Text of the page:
- - Wednesday, September 6, 2017

ANALYSIS/OPINION:

A FEW PLANES FOR CHINA: THE BIRTH OF THE FLYING TIGERS

By Eugenie Buchan

ForeEdge Books, $35, 280 pages

The Flying Tigers. Say it out loud and the next words of out your mouth will probably be “John Wayne.” One of the staples of late-night television movies remains the 1942 epic that starred Mr. Wayne playing a character modeled on that equally rugged American fighter, Gen. Claire Chennault. That film and the shelf of books published since then have insured that the legend of the Tigers — formally known as the American Volunteer Group (AVG) is firmly fixed in our memories.

Author Eugenie Buchan, a Washington historian who now plies her craft in Britain, has meticulously turned upside down the fable of that doughty band of Yank fighter pilots known as the Flying Tigers who early in World War II challenged the Japanese air assault on China.

In so doing she has challenged orthodox World War II history and forces us to reconsider the broader story of just how America got entangled in the affairs of the corrupt, incompetent regime of Generalissimo Chiang Kai-shek. Those ties morphed into a symbiotic relationship that burdens us even today with defending that ally in freedom known as the Republic of China, aka Taiwan.

What Ms. Buchan argues is that Chennault fashioned the myth that it was he who successfully lobbied President Franklin Roosevelt into providing the roughly 300 “volunteer” U.S. Air Corps and Navy fighter pilots and the requisite P-40 Tomahawk planes to Chiang. He then claimed that he trained them and led them as they sent the dastardly Zero planes down in satisfying flames.

Ms. Buchan’s research in both American and British archives leads to her assertion that Chennault as a minor character; that FDR was not the driving force behind the formation of the AVG, but rather it was Winston Churchill who secured Roosevelt’s promise to help defend Britain’s Asian empire that led to one of our first ventures into covert action.

This is a multilayered story but Ms. Buchan has an easy narrative style and command of the facts she has uncovered. It is part family memoir, part detective yarn and an exercise in meticulous archival research. In the end, it is this latter that makes the book required reading for Asia and war history fans. Much of the tale unearthed has been available but ignored by several generations of older authorities.

Ms. Buchan’s journey begins in 2006 when she examines a paper bag of onion-skin copies of correspondence dated between 1937 and 1942 involving her maternal grandfather and a scheme to provide a nominally privately-sourced force of American pilots and the latest fighter planes to shore up the tottering air defenses of the Republic of China.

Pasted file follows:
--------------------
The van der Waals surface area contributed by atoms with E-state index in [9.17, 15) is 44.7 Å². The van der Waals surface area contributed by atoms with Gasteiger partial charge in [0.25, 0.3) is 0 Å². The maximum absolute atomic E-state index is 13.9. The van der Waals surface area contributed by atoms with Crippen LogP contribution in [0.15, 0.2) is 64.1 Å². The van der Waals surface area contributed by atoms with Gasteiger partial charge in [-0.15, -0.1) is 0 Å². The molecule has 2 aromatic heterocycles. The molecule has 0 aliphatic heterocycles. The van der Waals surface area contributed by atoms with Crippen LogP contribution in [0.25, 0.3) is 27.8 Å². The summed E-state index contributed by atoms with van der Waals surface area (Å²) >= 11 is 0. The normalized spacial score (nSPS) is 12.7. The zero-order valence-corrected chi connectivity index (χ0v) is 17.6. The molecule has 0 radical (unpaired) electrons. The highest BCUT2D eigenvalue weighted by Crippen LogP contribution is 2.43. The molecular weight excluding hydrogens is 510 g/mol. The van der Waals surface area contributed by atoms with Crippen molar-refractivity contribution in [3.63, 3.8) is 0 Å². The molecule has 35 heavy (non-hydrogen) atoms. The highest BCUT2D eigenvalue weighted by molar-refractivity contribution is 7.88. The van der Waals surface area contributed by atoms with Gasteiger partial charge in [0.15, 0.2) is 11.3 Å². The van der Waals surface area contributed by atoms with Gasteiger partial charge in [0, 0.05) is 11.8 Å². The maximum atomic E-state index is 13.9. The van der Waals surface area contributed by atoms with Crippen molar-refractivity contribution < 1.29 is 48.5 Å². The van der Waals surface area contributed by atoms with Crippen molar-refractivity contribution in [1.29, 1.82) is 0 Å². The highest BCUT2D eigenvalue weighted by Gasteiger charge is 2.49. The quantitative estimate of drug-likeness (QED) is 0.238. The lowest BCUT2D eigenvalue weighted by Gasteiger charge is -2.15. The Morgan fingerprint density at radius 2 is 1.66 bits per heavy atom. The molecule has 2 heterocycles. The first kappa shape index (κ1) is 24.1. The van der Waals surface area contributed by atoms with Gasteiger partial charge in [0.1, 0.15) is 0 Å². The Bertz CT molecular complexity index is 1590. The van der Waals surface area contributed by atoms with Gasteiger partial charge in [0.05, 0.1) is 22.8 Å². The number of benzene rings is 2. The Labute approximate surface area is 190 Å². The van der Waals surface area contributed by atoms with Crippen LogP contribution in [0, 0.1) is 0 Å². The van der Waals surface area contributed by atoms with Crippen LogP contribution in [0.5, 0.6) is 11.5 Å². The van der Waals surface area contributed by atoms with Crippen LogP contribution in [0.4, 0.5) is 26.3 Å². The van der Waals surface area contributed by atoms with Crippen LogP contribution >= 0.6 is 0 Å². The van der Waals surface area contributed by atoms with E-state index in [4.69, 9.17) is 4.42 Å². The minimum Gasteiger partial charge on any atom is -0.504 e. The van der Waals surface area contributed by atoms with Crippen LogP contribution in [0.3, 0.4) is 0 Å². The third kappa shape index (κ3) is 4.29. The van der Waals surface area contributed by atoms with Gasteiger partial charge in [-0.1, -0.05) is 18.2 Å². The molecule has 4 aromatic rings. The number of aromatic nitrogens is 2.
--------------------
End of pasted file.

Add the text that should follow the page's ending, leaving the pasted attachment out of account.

Bruce Gardner Leighton had been a World War I Navy pilot who in the early inter-war years had sold planes for the Curtis-Wright firm in the Balkans. In 1937 he had become a sales representative for a now-forgotten plane maker, the Intercontinent Corp.

Intercontinent’s notion was to build a factory in Nationalist territory that could provide the hardware not only for China but also the nearby vulnerable nations of Burma and India. Chiang’s Nationalist air force was riddled with corruption and needed both planes and experienced personnel if it was to check Japanese air superiority,

The obstacles were many and formidable. The tangled finances of the Nationalist government would need substantial foreign subsidy to pay for whatever aircraft they ended up using. An obvious source, Great Britain was chary of any direct aid that might provoke Japanese reprisals.

In the five years leading up to Japan’s attack on Pearl Harbor, Franklin Roosevelt walked a shaky tightrope. He faced implacable isolationist sentiment among the same congressional majority that made his New Deal domestic programs possible.

As Germany’s series of aggressive conquests gathered speed, FDR agreed with Churchill and any war against fascism would have to concentrate on saving Western Europe first and foremost. To bolster Britain’s lonely battle once that part of the war began, Roosevelt promised direct American aid should the Japanese threaten the British Empire’s Asian lynchpin defenses at Singapore.

Roosevelt also had become personally invested in a postwar vision of four major power policemen to enforce world peace — the United States, first among equals, but including Britain (but not France), the Soviet Union and, to balance the ticket, Chiang’s China. The bulk of Ms. Buchan’s tale is a tense back-and-forth drama as China’s formidable lobby in Washington (including Chennault), Leighton and the other Intercontinent officials and a skeptical U.S. military hierarchy dithered well into 1941 about creating a freelance air force for China.

Yet the legend was born. Between December 1941 and its disbandment in June 1942, the tiny (often fewer than 40 working aircraft) Flying Tigers with their shark-teeth and leaping tiger cub logo did destroy more than 300 Japanese aircraft and cause the diversion of Japanese resources that enabled Chiang to hang on. From the beginning — the John Wayne portrayal of Chennault in the 1942 “Flying Tigers” movie — a flood of books and articles bolstered the image of Nationalist China as the essential bulwark for American security in Asia.

Debunking that myth, plus her well-written narrative of the AVG’s origins makes Ms. Buchan’s book an essential case study of how American foreign policy often goes so wrong.

• James Srodes’ latest book, “Spies in Palestine,” was published earlier this year.


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